Religion may be a non-issue for some divorcing parents while, for others, it is a big part of life that cannot be ignored. If you are in the latter category, then you may have a complication in your hand if you and your spouse subscribe to different religions or one of you doesn't believe in any religion.
Ideally, you should sit down with your partner to decide which religious upbringing is best for your child or whether to align them with any religion at all. If you can't come up with a decision and the court has to decide on the issue, then expect the court to base their decision on these three issues:
Actual or Substantial Harm Standard
The U.S. Constitution allows parents to raise their children in the religion of their choosing (or to ignore religion altogether if they so wish). Therefore, if you don't agree with the other parent's decision on the issue, and you want the court to side with you, you have to prove that the other parent's decision would pose actual or substantial harm to the kid. In this case, a remote possibility of harm doesn't count- it must be something authentic.
Consider an example of a religion that doesn't allow certain foods, and the alternatives are not healthy enough for the child. The court might agree with you that such a religion poses actual or substantial harm to the child if you can prove that adhering to the religion's dietary requirements would endanger the child's life.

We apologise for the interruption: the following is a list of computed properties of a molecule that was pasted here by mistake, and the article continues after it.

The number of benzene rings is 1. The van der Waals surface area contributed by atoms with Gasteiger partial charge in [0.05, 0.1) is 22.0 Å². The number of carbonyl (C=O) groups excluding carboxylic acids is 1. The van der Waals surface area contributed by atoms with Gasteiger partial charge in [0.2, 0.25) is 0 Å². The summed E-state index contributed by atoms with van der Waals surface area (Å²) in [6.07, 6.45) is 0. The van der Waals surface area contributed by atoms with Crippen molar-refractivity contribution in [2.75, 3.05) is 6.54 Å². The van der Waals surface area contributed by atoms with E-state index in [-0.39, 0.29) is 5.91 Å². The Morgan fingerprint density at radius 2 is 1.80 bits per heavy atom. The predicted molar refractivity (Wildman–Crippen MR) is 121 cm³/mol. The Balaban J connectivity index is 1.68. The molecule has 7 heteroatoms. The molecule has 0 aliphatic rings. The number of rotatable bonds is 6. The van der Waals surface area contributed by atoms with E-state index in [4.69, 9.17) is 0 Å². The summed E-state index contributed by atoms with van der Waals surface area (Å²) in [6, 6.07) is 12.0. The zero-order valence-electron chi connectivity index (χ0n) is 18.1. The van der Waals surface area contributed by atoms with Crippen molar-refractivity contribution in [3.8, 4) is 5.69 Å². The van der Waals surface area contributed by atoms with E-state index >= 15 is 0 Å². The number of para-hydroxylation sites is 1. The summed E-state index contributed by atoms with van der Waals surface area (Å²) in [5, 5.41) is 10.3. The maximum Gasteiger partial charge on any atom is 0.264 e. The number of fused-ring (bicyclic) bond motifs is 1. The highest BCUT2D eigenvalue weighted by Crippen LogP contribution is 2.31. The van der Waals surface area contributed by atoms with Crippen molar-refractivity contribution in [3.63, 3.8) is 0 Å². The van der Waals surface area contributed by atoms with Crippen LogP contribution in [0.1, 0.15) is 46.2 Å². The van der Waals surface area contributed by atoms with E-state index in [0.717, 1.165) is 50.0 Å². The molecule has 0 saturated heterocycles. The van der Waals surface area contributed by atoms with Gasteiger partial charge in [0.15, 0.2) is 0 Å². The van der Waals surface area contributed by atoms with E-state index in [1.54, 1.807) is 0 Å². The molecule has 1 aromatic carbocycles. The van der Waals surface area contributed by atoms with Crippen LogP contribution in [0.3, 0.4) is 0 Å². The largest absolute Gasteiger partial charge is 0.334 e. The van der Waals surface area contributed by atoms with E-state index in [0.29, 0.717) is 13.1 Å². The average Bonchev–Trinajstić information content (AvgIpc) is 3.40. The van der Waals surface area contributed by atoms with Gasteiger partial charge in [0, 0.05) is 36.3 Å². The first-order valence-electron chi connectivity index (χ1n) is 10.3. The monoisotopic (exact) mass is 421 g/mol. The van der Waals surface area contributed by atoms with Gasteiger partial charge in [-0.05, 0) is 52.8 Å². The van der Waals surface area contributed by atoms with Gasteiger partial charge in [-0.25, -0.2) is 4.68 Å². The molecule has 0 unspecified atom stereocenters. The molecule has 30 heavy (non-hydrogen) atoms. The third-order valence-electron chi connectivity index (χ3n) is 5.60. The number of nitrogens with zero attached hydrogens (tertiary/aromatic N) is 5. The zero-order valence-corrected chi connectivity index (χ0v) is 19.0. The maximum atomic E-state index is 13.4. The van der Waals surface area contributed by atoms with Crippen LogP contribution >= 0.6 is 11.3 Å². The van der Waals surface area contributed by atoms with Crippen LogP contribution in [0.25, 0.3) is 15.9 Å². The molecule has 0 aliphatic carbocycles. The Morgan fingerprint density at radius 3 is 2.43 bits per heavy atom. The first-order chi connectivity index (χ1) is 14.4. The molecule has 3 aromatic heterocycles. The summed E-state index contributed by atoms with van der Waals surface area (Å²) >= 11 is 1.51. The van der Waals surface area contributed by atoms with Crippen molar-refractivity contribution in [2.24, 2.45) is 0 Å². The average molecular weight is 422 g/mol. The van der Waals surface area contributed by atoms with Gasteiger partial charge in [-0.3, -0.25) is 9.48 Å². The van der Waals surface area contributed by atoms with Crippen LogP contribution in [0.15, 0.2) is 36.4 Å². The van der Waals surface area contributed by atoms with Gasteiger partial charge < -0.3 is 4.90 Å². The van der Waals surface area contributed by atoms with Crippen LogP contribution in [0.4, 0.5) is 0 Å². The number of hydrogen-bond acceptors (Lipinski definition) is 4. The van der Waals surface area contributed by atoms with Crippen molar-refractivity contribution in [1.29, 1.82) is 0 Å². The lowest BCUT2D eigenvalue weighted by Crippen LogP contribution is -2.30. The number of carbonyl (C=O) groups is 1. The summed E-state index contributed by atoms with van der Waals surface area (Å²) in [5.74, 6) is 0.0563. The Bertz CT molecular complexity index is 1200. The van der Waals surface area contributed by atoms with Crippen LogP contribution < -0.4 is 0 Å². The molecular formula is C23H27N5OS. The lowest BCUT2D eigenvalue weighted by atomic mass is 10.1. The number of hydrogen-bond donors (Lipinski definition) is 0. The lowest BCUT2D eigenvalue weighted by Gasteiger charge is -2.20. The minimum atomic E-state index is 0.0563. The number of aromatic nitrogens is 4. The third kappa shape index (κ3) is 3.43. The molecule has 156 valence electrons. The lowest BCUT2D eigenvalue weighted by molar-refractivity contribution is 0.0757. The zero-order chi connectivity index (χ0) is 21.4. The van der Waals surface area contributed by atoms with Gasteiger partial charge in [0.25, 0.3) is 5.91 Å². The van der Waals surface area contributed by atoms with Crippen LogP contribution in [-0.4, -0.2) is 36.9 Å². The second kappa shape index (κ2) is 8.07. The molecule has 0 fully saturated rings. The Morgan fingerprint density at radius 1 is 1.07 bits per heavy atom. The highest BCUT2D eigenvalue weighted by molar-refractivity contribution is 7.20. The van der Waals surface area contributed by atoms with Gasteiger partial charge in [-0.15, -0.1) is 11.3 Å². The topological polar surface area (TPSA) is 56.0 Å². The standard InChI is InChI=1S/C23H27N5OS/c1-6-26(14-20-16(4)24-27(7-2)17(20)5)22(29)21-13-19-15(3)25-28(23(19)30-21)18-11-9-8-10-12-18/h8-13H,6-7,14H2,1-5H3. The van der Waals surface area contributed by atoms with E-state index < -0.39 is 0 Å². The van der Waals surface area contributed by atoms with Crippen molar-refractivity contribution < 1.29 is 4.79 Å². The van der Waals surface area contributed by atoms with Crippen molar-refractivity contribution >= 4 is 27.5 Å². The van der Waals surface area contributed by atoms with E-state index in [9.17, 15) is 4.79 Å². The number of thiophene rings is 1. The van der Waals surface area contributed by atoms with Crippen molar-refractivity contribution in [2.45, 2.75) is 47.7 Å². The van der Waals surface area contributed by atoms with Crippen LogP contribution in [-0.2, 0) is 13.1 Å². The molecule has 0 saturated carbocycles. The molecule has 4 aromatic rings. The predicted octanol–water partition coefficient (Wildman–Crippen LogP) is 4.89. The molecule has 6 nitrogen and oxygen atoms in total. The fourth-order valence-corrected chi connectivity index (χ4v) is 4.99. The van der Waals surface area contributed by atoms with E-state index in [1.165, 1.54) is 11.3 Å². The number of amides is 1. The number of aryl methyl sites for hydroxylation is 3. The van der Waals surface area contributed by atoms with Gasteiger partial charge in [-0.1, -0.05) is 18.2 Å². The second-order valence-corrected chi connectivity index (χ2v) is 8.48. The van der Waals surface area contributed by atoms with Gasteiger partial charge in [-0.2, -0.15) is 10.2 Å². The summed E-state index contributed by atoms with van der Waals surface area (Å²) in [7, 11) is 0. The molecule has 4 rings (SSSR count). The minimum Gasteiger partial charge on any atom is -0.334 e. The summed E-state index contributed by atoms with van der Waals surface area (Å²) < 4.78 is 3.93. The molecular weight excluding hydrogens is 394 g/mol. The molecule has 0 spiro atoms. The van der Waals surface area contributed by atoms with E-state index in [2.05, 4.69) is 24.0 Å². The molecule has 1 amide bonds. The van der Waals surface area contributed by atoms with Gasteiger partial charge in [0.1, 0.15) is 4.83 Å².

Risk of Harm Standard
This standard is a lax version of the actual or substantial harm standard in that the harm doesn't have to be an actual one. You can succeed in preventing the other parent from raising the child in a certain religion as long as you can prove that there is a possibility that the religion may cause harm to the child.
Consider an example where you have been raising your child in one religion from birth, but then the other parent decides to switch to a different religion after divorce and wants the same for the child. In this case, you might succeed using the risk of harm standard to stop the other parent from imposing the new religion on the child by showing that the decision will be confusing or emotionally upsetting for the child. That would not be possible with the actual or substantial harm standard where you are required to prove tangible harm – not its possibility.
No Harm Standard
The no harm standard gives the parent with the physical custody of the child the power to decide on the child's religion. The court will agree with any religion the custodial parent chooses (or agree with their no-religion policy) as long as the decision has no harm to the child. If custody is shared, then the court will allow each parent to give the child their own religious views when it is their time to be with the child.
Contact a law office like Begley Carlin & Mandio LLP for more information and assistance.